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# hns

## PURPOSE

Normal Scale Estimate of Smoothing Parameter.

h=hns(A,kernel)

## DESCRIPTION

``` HNS Normal Scale Estimate of Smoothing Parameter.

CALL:  h = hns(data,kernel)

h      = one dimensional optimal value for smoothing parameter
given the data and kernel.  size 1 x D
data   = data matrix, size N x D (D = # dimensions )
kernel = 'epanechnikov'  - Epanechnikov kernel.
'biweight'      - Bi-weight kernel.
'triweight'     - Tri-weight kernel.
'triangluar'    - Triangular kernel.
'gaussian'      - Gaussian kernel
'rectangular'   - Rectanguler kernel.
'laplace'       - Laplace kernel.
'logistic'      - Logistic kernel.

Note that only the first 4 letters of the kernel name is needed.

HNS only gives an optimal value with respect to mean integrated
square error, when the true underlying distribution
is Gaussian. This works reasonably well if the data resembles a
Gaussian distribution. However if the distribution is asymmetric,
multimodal or have long tails then HNS may  return a to large
smoothing parameter, i.e., the KDE may be oversmoothed and mask
important features of the data. (=> large bias).
One way to remedy this is to reduce H by multiplying with a constant
factor, e.g., 0.85. Another is to try different values for H and make a
visual check by eye.

Example: data = wnormrnd(0, 1,20,1)
h = hns(data,'epan');

## CROSS-REFERENCE INFORMATION

This function calls:
 kernelstats Return 2'nd order moment of kernel pdf qlevels2 Calculates quantile levels which encloses P% of data diff Difference and approximate derivative. std Standard deviation.
This function is called by:
 hmns Multivariate Normal Scale Estimate of Smoothing Parameter. hos Oversmoothing Parameter. hste 2-Stage Solve the Equation estimate of smoothing parameter. hstt Scott-Tapia-Thompson estimate of smoothing parameter. kdedemo1 Demonstrate the smoothing parameter impact on KDE

## SOURCE CODE

```001 function h=hns(A,kernel)
002 %HNS Normal Scale Estimate of Smoothing Parameter.
003 %
004 % CALL:  h = hns(data,kernel)
005 %
006 %   h      = one dimensional optimal value for smoothing parameter
007 %            given the data and kernel.  size 1 x D
008 %   data   = data matrix, size N x D (D = # dimensions )
009 %   kernel = 'epanechnikov'  - Epanechnikov kernel.
010 %            'biweight'      - Bi-weight kernel.
011 %            'triweight'     - Tri-weight kernel.
012 %            'triangluar'    - Triangular kernel.
013 %            'gaussian'      - Gaussian kernel
014 %            'rectangular'   - Rectanguler kernel.
015 %            'laplace'       - Laplace kernel.
016 %            'logistic'      - Logistic kernel.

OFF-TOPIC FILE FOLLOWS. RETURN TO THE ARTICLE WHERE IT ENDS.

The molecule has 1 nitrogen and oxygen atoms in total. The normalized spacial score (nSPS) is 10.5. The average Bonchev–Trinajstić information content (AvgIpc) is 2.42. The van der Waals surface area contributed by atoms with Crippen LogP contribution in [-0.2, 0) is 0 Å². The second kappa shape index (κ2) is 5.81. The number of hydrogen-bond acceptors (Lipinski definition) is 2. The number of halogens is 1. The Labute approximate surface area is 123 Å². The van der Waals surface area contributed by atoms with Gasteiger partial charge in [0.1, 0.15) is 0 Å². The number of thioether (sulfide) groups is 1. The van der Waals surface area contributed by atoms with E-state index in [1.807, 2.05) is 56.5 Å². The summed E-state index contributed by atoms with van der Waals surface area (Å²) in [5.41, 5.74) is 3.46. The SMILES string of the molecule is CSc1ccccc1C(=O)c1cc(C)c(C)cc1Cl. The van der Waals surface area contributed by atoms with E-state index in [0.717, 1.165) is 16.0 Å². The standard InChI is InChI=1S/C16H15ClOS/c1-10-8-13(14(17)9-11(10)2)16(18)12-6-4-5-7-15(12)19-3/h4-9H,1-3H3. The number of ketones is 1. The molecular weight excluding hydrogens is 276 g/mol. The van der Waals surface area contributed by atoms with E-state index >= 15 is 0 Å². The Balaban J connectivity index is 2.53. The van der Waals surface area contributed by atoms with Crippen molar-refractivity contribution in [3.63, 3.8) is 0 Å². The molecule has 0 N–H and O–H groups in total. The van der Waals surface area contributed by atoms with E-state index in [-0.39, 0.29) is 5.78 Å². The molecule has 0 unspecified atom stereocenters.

017 %
018 %  Note that only the first 4 letters of the kernel name is needed.
019 %
020 % HNS only gives an optimal value with respect to mean integrated
021 % square error, when the true underlying distribution
022 % is Gaussian. This works reasonably well if the data resembles a
023 % Gaussian distribution. However if the distribution is asymmetric,
024 % multimodal or have long tails then HNS may  return a to large
025 % smoothing parameter, i.e., the KDE may be oversmoothed and mask
026 % important features of the data. (=> large bias).
027 % One way to remedy this is to reduce H by multiplying with a constant
028 % factor, e.g., 0.85. Another is to try different values for H and make a
029 % visual check by eye.
030 %
031 %  Example: data = wnormrnd(0, 1,20,1)
032 %           h = hns(data,'epan');
033 %
034 % See also  hste, hbcv, hboot, hos, hldpi, hlscv, hscv, hstt, kde
035
036 % Reference:
037 %  B. W. Silverman (1986)
038 % 'Density estimation for statistics and data analysis'
039 %  Chapman and Hall, pp 43-48
040
041 %  Wand,M.P. and Jones, M.C. (1995)
042 % 'Kernel smoothing'
043 %  Chapman and Hall, pp 60--63
044
045
046 %Tested on: matlab 5.3
047 % History:
048 % revised pab dec2003
049 %  fixed a bug when D>1
050 % revised pab 21.09.99
051 %
052 % updated string comparisons
053 % from kdetools
054
055 if nargin<2|isempty(kernel)
056  kernel='gauss';
057 end
058 [n, d] = size(A);
059 if (n==1) & (d>1),
060   A=A.';
061   n=d;
062   d=1;
063 end
064 % R= int(mkernel(x)^2)
065 % mu2= int(x^2*mkernel(x))
066 [mu2,R] = kernelstats(kernel);
067 AMISEconstant = (8*sqrt(pi)*R/(3*mu2^2*n))^(1/5);
068
069 iqr  = abs(diff(qlevels2(A,[75 25]),1,1)); % interquartile range
070 stdA = std(A);
071 h    = stdA*AMISEconstant;
072 k = find(iqr>0);
073 if any(k)
074   % use of interquartile range guards against outliers.
075   % the use of interquartile range is better if
076   % the distribution is skew or have heavy tails
077   % This lessen the chance of oversmoothing.
078   h(k)=min(stdA(k),iqr(k)/1.349)*AMISEconstant;
079 end
080
081 return
082
083
084
085
086```

Mathematical Statistics
Centre for Mathematical Sciences
Lund University with Lund Institute of Technology

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